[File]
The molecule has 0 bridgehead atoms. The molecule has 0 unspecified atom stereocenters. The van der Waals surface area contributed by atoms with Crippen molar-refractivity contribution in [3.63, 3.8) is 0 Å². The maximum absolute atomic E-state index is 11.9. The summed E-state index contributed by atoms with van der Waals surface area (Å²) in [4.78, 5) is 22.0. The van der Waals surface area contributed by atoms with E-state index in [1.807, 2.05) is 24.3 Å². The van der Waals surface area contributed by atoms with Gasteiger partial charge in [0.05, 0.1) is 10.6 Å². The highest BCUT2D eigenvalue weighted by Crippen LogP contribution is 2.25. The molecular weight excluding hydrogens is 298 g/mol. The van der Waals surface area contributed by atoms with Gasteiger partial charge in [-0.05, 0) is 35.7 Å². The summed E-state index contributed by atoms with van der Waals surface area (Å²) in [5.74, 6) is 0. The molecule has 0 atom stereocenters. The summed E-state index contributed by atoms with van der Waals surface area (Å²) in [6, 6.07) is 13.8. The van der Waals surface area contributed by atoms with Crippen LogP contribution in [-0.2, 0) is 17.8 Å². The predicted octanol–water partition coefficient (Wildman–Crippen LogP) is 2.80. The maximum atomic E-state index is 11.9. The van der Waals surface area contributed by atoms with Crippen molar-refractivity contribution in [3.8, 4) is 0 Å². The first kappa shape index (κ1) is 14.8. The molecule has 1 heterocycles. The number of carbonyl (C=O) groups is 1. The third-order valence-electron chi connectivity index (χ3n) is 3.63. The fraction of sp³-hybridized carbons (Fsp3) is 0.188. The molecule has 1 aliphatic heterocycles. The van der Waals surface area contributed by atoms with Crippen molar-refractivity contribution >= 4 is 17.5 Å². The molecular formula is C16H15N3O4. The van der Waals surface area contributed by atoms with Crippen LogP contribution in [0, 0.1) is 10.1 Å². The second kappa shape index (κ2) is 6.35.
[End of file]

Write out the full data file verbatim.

The molecule has 0 bridgehead atoms. The molecule has 0 unspecified atom stereocenters. The van der Waals surface area contributed by atoms with Crippen molar-refractivity contribution in [3.63, 3.8) is 0 Å². The maximum absolute atomic E-state index is 11.9. The summed E-state index contributed by atoms with van der Waals surface area (Å²) in [4.78, 5) is 22.0. The van der Waals surface area contributed by atoms with E-state index in [1.807, 2.05) is 24.3 Å². The van der Waals surface area contributed by atoms with Gasteiger partial charge in [0.05, 0.1) is 10.6 Å². The highest BCUT2D eigenvalue weighted by Crippen LogP contribution is 2.25. The molecular weight excluding hydrogens is 298 g/mol. The van der Waals surface area contributed by atoms with Gasteiger partial charge in [-0.05, 0) is 35.7 Å². The summed E-state index contributed by atoms with van der Waals surface area (Å²) in [5.74, 6) is 0. The molecule has 0 atom stereocenters. The summed E-state index contributed by atoms with van der Waals surface area (Å²) in [6, 6.07) is 13.8. The van der Waals surface area contributed by atoms with Crippen LogP contribution in [-0.2, 0) is 17.8 Å². The predicted octanol–water partition coefficient (Wildman–Crippen LogP) is 2.80. The maximum atomic E-state index is 11.9. The van der Waals surface area contributed by atoms with Crippen molar-refractivity contribution in [3.8, 4) is 0 Å². The first kappa shape index (κ1) is 14.8. The molecule has 1 heterocycles. The number of carbonyl (C=O) groups is 1. The third-order valence-electron chi connectivity index (χ3n) is 3.63. The fraction of sp³-hybridized carbons (Fsp3) is 0.188. The molecule has 1 aliphatic heterocycles. The van der Waals surface area contributed by atoms with Crippen molar-refractivity contribution >= 4 is 17.5 Å². The molecular formula is C16H15N3O4. The van der Waals surface area contributed by atoms with Crippen LogP contribution in [0, 0.1) is 10.1 Å². The second kappa shape index (κ2) is 6.35.